House bill

Family Matters: House Bill Would Require SEC Registration for Certain Family Offices

Last summer, Rep. Alexandria Ocasio-Cortez (D-NY) introduced a bill HR 4620 limit the exemption from registration requirements applicable to certain family offices under the Investment Advisers Act of 1940 (the “Advisors Act”). If the bill becomes law, among other things, a family office with $750,000,000 or more in assets under management will no longer be exempt from registration under the Advisors Act.

Family offices are private businesses that provide investments and other services to members of wealthy families. Prior to the passage of the Dodd-Frank Wall Street Reform and Consumer Protection Act of 2010 (“Dodd-Frank”), the Advisors Act provided a broad exemption from registration with the Securities Exchange Commission ( the “SEC”) for so-called “private advisers” (generally, an adviser who had 15 or fewer clients in a 12-month period, was not an investment adviser to an investment firm registered or business development company and did not “represent” itself as an investment adviser). Following the repeal of this exemption, Dodd-Frank created a new exception to exempt family offices from registration.

The SEC has adopted Rule 202(a)(11)(G)-1, which defines the term “family office” for the purposes of applying the Dodd-Frank exemption. Among other things, the rule defines a family office as a corporation (including its directors, partners, members, managers, trustees, and employees acting in the course of their office or employment) that (i) has no clients other than “Family Clients,” (ii) is 100% owned by Family Clients and is exclusively controlled (directly or indirectly) by one or more Family Members and/or Family Entities; and (iii) does not hold itself out to the public as an investment adviser. Family members include all direct lineal descendants (including by adoption, stepchildren, adopted children, and people who were minors when another family member became that person’s legal guardian) ‘a living or deceased common ancestor and the spouses or equivalents of such lineal descendants, provided that the common ancestor cannot be more than 10 generations distant from the youngest generation of family members. Neither the rule nor Dodd-Frank currently imposes a limit on the amount of assets under management for a family office to claim the exemption.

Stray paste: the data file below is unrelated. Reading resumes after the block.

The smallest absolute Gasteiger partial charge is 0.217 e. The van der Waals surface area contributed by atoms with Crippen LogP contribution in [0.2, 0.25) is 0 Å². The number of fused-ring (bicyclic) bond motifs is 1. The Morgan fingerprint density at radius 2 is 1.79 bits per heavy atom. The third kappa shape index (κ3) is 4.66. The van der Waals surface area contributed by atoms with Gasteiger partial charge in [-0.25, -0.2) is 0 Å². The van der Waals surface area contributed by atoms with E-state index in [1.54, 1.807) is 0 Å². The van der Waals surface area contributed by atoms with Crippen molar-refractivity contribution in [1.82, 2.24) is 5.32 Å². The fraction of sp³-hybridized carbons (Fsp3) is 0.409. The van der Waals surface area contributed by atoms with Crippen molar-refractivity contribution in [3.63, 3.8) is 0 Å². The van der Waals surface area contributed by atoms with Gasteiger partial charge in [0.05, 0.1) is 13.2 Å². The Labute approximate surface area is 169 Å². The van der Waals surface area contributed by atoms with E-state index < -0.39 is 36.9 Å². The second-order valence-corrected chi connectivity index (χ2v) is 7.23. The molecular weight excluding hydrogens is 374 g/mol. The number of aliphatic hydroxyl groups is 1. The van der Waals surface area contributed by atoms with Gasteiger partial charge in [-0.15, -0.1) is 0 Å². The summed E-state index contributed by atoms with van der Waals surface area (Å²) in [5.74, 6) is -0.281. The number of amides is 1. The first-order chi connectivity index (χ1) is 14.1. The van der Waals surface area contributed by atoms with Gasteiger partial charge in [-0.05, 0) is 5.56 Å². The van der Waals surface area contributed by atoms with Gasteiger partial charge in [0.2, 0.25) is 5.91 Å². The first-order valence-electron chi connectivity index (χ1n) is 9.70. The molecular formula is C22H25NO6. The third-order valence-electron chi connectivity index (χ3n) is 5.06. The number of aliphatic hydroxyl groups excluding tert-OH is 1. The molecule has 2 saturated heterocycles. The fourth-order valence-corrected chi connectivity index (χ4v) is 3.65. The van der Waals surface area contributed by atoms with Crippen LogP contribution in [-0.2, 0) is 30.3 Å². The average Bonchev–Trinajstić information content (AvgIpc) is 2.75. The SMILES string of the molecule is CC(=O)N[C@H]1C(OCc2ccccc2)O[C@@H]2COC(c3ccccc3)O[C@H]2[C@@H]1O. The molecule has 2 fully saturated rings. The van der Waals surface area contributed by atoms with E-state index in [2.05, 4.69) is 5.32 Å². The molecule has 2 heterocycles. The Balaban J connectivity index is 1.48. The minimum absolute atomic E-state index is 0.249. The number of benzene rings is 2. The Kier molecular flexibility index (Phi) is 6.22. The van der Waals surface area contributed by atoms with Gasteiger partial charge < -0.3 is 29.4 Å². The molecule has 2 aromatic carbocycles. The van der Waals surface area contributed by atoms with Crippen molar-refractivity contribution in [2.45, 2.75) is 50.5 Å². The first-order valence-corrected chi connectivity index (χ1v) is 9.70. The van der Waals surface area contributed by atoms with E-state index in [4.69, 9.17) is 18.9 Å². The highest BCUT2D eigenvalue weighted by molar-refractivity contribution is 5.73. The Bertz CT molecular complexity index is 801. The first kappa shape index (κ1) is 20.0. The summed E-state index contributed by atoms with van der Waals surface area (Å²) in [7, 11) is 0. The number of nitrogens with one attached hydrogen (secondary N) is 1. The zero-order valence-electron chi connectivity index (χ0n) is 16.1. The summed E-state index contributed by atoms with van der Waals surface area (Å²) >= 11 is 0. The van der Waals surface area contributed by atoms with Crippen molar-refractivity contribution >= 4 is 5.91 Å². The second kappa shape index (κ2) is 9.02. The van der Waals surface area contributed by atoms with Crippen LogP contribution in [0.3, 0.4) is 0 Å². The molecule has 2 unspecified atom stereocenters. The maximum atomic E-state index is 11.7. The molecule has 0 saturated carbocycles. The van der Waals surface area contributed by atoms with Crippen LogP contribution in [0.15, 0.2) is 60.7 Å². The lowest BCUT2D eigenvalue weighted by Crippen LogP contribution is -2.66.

According to a sign memorandum of the majority staff of the House Committee on Financial Services, HR 4620 responds both to the growth of family offices (both in terms of number and amount of assets under management) and the sudden collapse last year of ‘Archegos Capital Management, a highly indebted family office that had been set up to manage approximately $10 billion for a single investor. Given the impact family office investments can have on financial markets, HR 4620 would require family offices with more than $750,000,000 to register as “exempt filing advisers.” An exempt reporting adviser is required to file with the SEC by completing and filing portions of ADV form (which is the same registration document submitted by registered investment advisers). An exempt reporting adviser is required to disclose, among other things, basic identifying information such as their name, registered office and place of business, details of the size of any private funds they advise, other business interests of the Advisor and its affiliates, and the disciplinary history of itself and its employees. In addition, an exempt reporting adviser must identify the “control persons” who directly or indirectly control it.

HR 4620 would exclude from the definition of “family office” certain bad actors who have been barred from the financial industry by certain state or federal agencies, or who have been the target of final SEC orders involving fraudulent, manipulative, or deceptive conduct. In addition, the SEC would have the power to make rules to lower the threshold for registration of family offices that are “highly leveraged or engaged in high-risk activities.”

The Financial Services Commission was divided along party lines (Democrats for, Republicans against). It is unclear when or if the bill will pass the House and, even if approved by the House, whether it will be approved by the Senate. Among other things, we are planning a careful review of the $750,000,000 threshold. However, even if the bill is not approved, it reflects the growing interest of politicians and regulators in the increased size and influence of family offices, and calls for increased disclosure of their activities and management. . We will continue to monitor and report on developments related to HR 4620 and any other proposals to regulate family offices.